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By Peter H. Milliken
Special prosecutors plan to ask visiting Judge William H. Wolff Jr. to dismiss the entire 73-count indictment in the Oakhill Renaissance Place criminal-conspiracy case, according to three sources.
“The state intends to seek dismissal of all charges against all defendants,” the special prosecutors wrote in an email to defense lawyers.
Ralph Cascarilla, a Cleveland lawyer for the Cafaro Co., and Robert Duffrin, a Boardman lawyer for Atty. Martin Yavorcik, confirmed Wednesday that they received the email Tuesday and that the special prosecutors did not specify a reason for requesting the dismissal.
The third source confirmed the email and its contents but asked the confirmation not be attributed to him.
Cascarilla said the prosecutors will formally make their dismissal motion in a 9 a.m. Monday pretrial hearing before Judge Wolff.
The Ohio rules of criminal procedure require a court hearing on such a motion, Cascarilla said. Judges must approve such motions, and they normally do so, absent unusual circumstances, he added.
Paul M. Nick, executive director of the Ohio Ethics Commission and one of the Oakhill special prosecutors, however, said a court hearing is “not necessarily” required and the judicial approval can’t be taken for granted. “It’s within the judge’s discretion,” Nick said. Nick also declined to publicly discuss his reasons for seeking dismissal of the indictment.
“We are gratified by the decision and look forward to the formalization of their statement at the hearing on Monday,” Cascarilla said.
In the Oakhill case, five people and three companies were indicted last July by a Mahoning County grand jury on charges they conspired to impede the move of the county’s Department of Job and Family Services from Cafaro Co.-owned rented quarters to the county-owned Oakhill complex. Oakhill is the former Forum Health Southside Medical Center.
Facing conspiracy and other charges are Anthony M. Cafaro Sr., former president of the Cafaro Co.; the Cafaro Co. and two of its affiliates, the Ohio Valley Mall Co. and The Marion Plaza Inc.; county Commissioner John A. McNally IV; county Auditor Michael V. Sciortino; former county Treasurer John B. Reardon; and former county JFS Director John Zachariah.
The court proceeding beginning Monday was to have been a hearing on several motions, including one by the defendants to dismiss the indictment due to alleged prosecutorial misconduct.
The staff of county Prosecutor Paul J. Gains was improperly involved in the Oakill prosecution after Gains requested, and the county common pleas judges appointed, special prosecutors for Oakhill, who Gains said would be independent of his office, the defendants said. Gains did not respond to a request to comment.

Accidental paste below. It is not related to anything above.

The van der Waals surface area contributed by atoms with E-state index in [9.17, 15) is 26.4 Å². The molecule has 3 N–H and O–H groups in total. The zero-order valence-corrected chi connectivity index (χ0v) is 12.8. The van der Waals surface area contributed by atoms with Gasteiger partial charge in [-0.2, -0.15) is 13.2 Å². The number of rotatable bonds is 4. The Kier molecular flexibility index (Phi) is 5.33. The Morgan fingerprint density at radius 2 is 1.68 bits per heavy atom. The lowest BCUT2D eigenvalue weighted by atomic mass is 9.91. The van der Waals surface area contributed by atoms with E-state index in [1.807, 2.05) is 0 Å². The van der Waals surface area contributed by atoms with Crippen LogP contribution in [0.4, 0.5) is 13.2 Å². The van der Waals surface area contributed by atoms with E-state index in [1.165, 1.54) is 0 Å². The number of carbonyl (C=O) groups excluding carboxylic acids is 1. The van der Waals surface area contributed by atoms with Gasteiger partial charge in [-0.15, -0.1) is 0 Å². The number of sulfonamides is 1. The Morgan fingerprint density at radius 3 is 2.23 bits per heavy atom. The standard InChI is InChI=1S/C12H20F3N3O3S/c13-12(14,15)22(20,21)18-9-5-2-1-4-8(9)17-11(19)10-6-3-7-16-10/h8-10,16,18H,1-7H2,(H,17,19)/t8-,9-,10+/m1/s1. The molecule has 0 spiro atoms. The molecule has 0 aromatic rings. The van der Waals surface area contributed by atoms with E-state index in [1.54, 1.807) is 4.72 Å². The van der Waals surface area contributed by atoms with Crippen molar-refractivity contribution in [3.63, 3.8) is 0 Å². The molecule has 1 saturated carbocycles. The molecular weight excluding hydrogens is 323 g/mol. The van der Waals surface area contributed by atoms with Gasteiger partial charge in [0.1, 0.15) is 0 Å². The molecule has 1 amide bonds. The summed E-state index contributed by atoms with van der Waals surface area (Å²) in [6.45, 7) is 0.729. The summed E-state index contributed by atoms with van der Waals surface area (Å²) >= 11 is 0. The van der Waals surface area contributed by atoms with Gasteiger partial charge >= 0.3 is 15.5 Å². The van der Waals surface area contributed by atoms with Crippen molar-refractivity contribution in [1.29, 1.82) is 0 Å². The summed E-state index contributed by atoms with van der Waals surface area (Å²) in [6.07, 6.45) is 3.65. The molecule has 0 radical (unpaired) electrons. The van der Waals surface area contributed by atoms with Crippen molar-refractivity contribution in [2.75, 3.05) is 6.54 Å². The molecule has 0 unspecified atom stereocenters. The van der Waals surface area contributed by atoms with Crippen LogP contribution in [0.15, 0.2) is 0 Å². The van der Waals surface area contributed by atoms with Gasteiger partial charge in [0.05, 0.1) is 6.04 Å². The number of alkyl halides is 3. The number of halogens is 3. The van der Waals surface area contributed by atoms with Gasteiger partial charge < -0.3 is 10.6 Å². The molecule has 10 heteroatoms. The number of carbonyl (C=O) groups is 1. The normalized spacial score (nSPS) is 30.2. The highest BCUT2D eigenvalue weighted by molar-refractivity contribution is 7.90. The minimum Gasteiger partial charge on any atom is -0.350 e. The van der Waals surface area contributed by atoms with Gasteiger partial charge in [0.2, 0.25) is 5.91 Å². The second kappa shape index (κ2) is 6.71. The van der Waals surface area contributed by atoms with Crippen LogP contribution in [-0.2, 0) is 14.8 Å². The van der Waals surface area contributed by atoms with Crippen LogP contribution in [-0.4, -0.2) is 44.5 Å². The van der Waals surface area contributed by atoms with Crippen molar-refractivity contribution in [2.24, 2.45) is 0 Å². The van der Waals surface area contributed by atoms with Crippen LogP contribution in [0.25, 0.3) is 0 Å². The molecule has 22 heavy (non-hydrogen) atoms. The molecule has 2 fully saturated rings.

Cascarilla deferred to the special prosecutors the question as to whether the dismissal is occurring in isolation or whether the Oakhill case might be pre-empted by a federal prosecution.
An FBI letter to a lawyer for Anthony M. Cafaro Sr. that was filed among court documents in the Oakhill case says there are other investigations concerning the former company president and invites Cafaro and his lawyer to discuss resolution of these matters with the FBI.
“We can’t comment. It’s not our case,” a spokesman for the U.S. Attorney’s Office in Cleveland said in response to a request to interview U.S. Attorney Steven M. Dettelbach concerning the Oakhill dismissal.
A major issue in the case is thousands of hours of tapes in the FBI’s possession, which special prosecutors say may relate to the Oakhill case. Special prosecutors disclosed the existence of the tapes to the defense in a March 31 court hearing.
One of the special prosecutors, David P. Muhek, an assistant Lorain County prosecutor, said in the hearing he’d have to get the tapes from the FBI and supply them to the defense lawyers, but the defense lawyers haven’t yet received them.
“The issues that have come up in the last two weeks have to do with the state’s inability to disclose those tapes,” said Lou DeFabio, lawyer for Reardon.
“This is a bizarre case, and when it actually happens, then I’ll believe it,” John B. Juhasz, lawyer for Sciortino, said of the dismissal. Juhasz declined to comment further.
“Right now, the charges are still pending. We’ll see what happens tomorrow and in the days ahead,” DeFabio said.
DeFabio said he did not want to make further comments until after a conference call that is scheduled for 8:15 a.m. today between Judge Wolff and lawyers for all parties in the case.
Duffrin said he believes the Oakhill dismissal will be the end of criminal charges against Yavorcik. “It was our intent from the beginning that we intended on trying the case,” rather than entering into a plea agreement, Duffrin said. All defendants in the case have pleaded innocent.
Yavorcik and Flora Cafaro, Anthony M. Cafaro Sr.’s sister and part owner of the Cafaro Co., are charged only with one count of money laundering in connection with an allegedly concealed $15,000 contribution she gave to Yavorcik’s unsuccessful 2008 campaign for county prosecutor.
Yavorcik and Flora Cafaro are not charged with conspiracy.
Besides Nick and Muhek, the special prosecutors in the Oakhill criminal case are Dennis Will, Lorain County prosecutor and Anthony Cillo, an assistant Lorain County prosecutor.